What Does “Data In Use” Mean?
Recent years have seen a tremendous growth in data-driven initiatives aimed at improving schools, including instructional techniques and accountability systems that rely heavily on using and interpreting data. While a wide body of literature now exists with advice and instruction about how educators should use data to inform their teaching, descriptions of how they actually do so are rare. This project aims to correct that tendency by examining teachers’ use of data to inform instruction in a set of NYC schools. By observing and documenting authentic use of data in action, we aim to illuminate a complex process in ways that will inform policymakers, researchers, and educators.
About Our Study
The study investigates the data use and work contexts of 4th and 7th-grade New York City literacy teachers in eight schools. The schools serve low-income students, and have also demonstrated high use of NYC’s Achievement Reporting and Innovation System. In recent years, half of the schools have shown better than average growth in students’ test scores (from 3rd to 4th grade, and 6th to 7th), while the other half are typical or below average.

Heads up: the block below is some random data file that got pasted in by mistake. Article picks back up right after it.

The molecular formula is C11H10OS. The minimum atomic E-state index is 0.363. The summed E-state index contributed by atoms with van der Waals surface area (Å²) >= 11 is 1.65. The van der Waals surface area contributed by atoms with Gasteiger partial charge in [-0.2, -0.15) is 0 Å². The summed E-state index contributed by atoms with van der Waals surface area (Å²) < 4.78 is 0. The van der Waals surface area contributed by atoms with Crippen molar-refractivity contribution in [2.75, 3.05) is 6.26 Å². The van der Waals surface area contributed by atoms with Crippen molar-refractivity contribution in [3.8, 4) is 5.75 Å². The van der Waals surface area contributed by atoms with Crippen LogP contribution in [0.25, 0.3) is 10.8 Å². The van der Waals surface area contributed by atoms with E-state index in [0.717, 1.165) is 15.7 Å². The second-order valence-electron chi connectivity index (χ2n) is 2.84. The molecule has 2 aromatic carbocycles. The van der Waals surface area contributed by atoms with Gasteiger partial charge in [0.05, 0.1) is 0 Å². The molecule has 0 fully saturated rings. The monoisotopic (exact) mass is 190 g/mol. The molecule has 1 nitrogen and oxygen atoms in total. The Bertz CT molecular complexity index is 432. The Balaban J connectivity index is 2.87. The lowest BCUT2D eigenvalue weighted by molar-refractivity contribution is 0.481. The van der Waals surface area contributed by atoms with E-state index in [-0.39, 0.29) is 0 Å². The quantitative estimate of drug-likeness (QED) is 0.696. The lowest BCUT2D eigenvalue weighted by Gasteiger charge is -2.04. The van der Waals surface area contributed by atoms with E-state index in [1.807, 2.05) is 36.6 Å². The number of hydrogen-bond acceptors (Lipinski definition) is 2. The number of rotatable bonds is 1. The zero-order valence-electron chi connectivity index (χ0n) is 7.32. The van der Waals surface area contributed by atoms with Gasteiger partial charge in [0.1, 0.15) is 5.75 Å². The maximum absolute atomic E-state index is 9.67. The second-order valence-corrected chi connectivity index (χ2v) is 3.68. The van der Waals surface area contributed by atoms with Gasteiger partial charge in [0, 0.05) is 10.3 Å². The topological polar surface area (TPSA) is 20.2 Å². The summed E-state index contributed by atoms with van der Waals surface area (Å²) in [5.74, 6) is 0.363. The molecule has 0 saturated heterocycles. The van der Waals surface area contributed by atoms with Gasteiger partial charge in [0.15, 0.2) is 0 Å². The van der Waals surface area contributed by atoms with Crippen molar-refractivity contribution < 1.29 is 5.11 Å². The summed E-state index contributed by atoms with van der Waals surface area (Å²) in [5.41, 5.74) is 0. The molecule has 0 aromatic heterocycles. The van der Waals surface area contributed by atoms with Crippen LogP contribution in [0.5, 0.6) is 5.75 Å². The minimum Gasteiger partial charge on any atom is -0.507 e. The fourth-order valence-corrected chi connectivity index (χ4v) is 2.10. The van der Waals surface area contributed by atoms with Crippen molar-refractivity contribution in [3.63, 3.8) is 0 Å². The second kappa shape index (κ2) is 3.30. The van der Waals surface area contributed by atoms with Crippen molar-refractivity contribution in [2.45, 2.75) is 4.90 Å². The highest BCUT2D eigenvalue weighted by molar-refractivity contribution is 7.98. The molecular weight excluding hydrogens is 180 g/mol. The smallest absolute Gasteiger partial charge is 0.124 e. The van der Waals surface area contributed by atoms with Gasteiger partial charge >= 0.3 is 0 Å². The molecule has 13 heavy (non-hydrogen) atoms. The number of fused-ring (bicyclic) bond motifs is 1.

Our study will focus on the following questions:
- How do schools’ organizational routines (planning sessions, grade-level team meetings, etc.) relate to teachers’ use of data for instruction?
- What explicit or implicit role does data use play in educators’ instructional routines (text-based discussion, writing workshops, etc.)?
- What are teachers’ beliefs about using data for instruction? What types of performance data seems most useful to teachers? What features of the school environment help or hinder data use?
In the 2014-2015 school year, we are conducting classroom observations, interviews, and focus groups with teachers in our sample of schools.
Supported by the Spencer Foundation.